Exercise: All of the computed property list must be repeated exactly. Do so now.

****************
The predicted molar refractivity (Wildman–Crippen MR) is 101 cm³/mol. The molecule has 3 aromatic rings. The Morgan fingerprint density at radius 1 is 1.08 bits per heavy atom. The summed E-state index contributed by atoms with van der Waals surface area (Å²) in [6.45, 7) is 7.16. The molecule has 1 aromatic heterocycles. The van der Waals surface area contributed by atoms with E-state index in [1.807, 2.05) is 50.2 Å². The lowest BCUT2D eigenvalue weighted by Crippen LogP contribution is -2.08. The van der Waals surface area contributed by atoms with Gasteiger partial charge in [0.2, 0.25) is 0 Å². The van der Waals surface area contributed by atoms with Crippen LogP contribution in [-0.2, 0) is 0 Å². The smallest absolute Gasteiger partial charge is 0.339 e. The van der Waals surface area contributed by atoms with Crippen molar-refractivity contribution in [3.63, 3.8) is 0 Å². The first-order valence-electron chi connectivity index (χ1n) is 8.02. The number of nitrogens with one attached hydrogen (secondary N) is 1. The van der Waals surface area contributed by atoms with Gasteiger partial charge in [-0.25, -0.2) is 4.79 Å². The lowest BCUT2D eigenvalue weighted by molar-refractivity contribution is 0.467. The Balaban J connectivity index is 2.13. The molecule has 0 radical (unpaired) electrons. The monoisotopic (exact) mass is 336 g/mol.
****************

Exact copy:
The predicted molar refractivity (Wildman–Crippen MR) is 101 cm³/mol. The molecule has 3 aromatic rings. The Morgan fingerprint density at radius 1 is 1.08 bits per heavy atom. The summed E-state index contributed by atoms with van der Waals surface area (Å²) in [6.45, 7) is 7.16. The molecule has 1 aromatic heterocycles. The van der Waals surface area contributed by atoms with E-state index in [1.807, 2.05) is 50.2 Å². The lowest BCUT2D eigenvalue weighted by Crippen LogP contribution is -2.08. The van der Waals surface area contributed by atoms with Gasteiger partial charge in [0.2, 0.25) is 0 Å². The van der Waals surface area contributed by atoms with Crippen LogP contribution in [-0.2, 0) is 0 Å². The smallest absolute Gasteiger partial charge is 0.339 e. The van der Waals surface area contributed by atoms with Crippen molar-refractivity contribution in [3.63, 3.8) is 0 Å². The first-order valence-electron chi connectivity index (χ1n) is 8.02. The number of nitrogens with one attached hydrogen (secondary N) is 1. The van der Waals surface area contributed by atoms with Gasteiger partial charge in [-0.25, -0.2) is 4.79 Å². The lowest BCUT2D eigenvalue weighted by molar-refractivity contribution is 0.467. The Balaban J connectivity index is 2.13. The molecule has 0 radical (unpaired) electrons. The monoisotopic (exact) mass is 336 g/mol.